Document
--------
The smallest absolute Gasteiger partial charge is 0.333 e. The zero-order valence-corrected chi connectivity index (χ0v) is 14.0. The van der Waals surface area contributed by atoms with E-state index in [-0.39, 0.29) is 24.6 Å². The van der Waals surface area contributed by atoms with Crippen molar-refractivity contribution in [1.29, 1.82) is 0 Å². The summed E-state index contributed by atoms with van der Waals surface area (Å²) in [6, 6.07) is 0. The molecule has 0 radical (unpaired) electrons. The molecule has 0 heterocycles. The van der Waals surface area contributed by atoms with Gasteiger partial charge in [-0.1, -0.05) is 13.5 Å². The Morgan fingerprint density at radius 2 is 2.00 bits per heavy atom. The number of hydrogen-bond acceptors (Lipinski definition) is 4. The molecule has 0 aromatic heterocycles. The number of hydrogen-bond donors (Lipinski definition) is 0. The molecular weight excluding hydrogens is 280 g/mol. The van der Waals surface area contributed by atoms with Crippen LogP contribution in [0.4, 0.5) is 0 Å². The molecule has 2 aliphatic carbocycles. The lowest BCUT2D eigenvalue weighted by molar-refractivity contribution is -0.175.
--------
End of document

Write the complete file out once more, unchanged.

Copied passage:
The smallest absolute Gasteiger partial charge is 0.333 e. The zero-order valence-corrected chi connectivity index (χ0v) is 14.0. The van der Waals surface area contributed by atoms with E-state index in [-0.39, 0.29) is 24.6 Å². The van der Waals surface area contributed by atoms with Crippen molar-refractivity contribution in [1.29, 1.82) is 0 Å². The summed E-state index contributed by atoms with van der Waals surface area (Å²) in [6, 6.07) is 0. The molecule has 0 radical (unpaired) electrons. The molecule has 0 heterocycles. The van der Waals surface area contributed by atoms with Gasteiger partial charge in [-0.1, -0.05) is 13.5 Å². The Morgan fingerprint density at radius 2 is 2.00 bits per heavy atom. The number of hydrogen-bond acceptors (Lipinski definition) is 4. The molecule has 0 aromatic heterocycles. The number of hydrogen-bond donors (Lipinski definition) is 0. The molecular weight excluding hydrogens is 280 g/mol. The van der Waals surface area contributed by atoms with Crippen LogP contribution in [0.4, 0.5) is 0 Å². The molecule has 2 aliphatic carbocycles. The lowest BCUT2D eigenvalue weighted by molar-refractivity contribution is -0.175.